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It is Miss Maudie Atkinson who first explains to Scout about Atticus's belief that it's a "sin to kill a mockingbird." Maudie explains that mockingbirds do no harm to humans or their crops; instead, they are put on this earth to "sing their hearts out for us." Mockingbirds are small and innocent beings, and by the end of the novel, Scout recognizes that life provides tragic examples of human mockingbirds (Boo Radley and Tom Robinson), too.
Maudie is probably the most independent woman in the novel, and she is presented in a positive light by Scout, who considers her neighbor "our friend." Maudie is less of a gossip than Miss Stephanie and Miss Rachel, and Scout recognizes that most of the advice she receives from Miss Maudie comes from experience and not from second-hand neighborhood speculation. Maudie treats Jem and Scout as equals, never condescending to them and always addressing them by their proper names. Scout learns that Maudie is both Atticus's friend and supporter, and Maudie is quick to defend Atticus after the trial. Scout feels comfortable sitting with her older friend on Maudie's front porch, and when Maudie's house burns down, Scout is puzzled at how Maudie almost gleefully accepts the news, promising to build a smaller house so she will have more room for another garden. Scout seems to understand that Maudie (a widow) needs no man to lean on, and her quirky and independent nature blends perfectly with her love of the outdoors. The children have "considerable faith" in Miss Maudie, who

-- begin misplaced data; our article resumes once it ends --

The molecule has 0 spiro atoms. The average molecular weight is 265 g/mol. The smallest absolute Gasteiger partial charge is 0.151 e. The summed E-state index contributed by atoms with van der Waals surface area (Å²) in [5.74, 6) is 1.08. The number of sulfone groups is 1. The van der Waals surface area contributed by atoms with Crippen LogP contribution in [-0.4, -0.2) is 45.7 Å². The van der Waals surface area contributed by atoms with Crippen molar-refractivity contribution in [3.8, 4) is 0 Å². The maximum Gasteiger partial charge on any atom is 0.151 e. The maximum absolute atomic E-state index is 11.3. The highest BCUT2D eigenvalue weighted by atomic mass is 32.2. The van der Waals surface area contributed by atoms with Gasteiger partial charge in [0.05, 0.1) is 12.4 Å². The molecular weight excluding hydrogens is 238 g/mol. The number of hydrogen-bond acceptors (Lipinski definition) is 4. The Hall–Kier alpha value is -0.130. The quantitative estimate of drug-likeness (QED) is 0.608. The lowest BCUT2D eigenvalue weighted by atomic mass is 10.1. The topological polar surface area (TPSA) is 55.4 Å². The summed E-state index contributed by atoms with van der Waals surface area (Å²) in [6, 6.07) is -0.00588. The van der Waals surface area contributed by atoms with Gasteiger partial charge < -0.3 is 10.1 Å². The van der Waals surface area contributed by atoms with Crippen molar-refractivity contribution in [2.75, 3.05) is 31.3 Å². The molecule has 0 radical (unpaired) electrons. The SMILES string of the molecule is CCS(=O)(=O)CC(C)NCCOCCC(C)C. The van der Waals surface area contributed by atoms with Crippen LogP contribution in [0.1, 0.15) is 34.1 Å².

... after her five o'clock bath... would appear on the porch and reign over the street in magisterial beauty. (Chapter 5)
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